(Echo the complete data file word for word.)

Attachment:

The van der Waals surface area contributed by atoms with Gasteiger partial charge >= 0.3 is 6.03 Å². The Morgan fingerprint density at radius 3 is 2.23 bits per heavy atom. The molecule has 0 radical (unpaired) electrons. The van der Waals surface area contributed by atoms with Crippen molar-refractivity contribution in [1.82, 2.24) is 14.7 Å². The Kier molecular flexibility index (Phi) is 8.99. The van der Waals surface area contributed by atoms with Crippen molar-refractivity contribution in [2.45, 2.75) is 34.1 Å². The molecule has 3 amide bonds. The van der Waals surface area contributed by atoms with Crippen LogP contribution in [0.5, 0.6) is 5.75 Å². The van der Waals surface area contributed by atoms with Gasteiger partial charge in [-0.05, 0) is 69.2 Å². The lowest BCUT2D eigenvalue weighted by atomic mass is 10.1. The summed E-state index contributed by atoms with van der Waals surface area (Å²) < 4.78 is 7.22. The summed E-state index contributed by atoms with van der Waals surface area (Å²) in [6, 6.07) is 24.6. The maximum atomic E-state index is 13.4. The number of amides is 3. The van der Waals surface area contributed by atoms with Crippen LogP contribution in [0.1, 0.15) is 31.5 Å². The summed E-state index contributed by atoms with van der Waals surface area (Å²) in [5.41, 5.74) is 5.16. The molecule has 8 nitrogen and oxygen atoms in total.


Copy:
The van der Waals surface area contributed by atoms with Gasteiger partial charge >= 0.3 is 6.03 Å². The Morgan fingerprint density at radius 3 is 2.23 bits per heavy atom. The molecule has 0 radical (unpaired) electrons. The van der Waals surface area contributed by atoms with Crippen molar-refractivity contribution in [1.82, 2.24) is 14.7 Å². The Kier molecular flexibility index (Phi) is 8.99. The van der Waals surface area contributed by atoms with Crippen molar-refractivity contribution in [2.45, 2.75) is 34.1 Å². The molecule has 3 amide bonds. The van der Waals surface area contributed by atoms with Crippen LogP contribution in [0.5, 0.6) is 5.75 Å². The van der Waals surface area contributed by atoms with Gasteiger partial charge in [-0.05, 0) is 69.2 Å². The lowest BCUT2D eigenvalue weighted by atomic mass is 10.1. The summed E-state index contributed by atoms with van der Waals surface area (Å²) < 4.78 is 7.22. The summed E-state index contributed by atoms with van der Waals surface area (Å²) in [6, 6.07) is 24.6. The maximum atomic E-state index is 13.4. The number of amides is 3. The van der Waals surface area contributed by atoms with Crippen LogP contribution in [0.1, 0.15) is 31.5 Å². The summed E-state index contributed by atoms with van der Waals surface area (Å²) in [5.41, 5.74) is 5.16. The molecule has 8 nitrogen and oxygen atoms in total.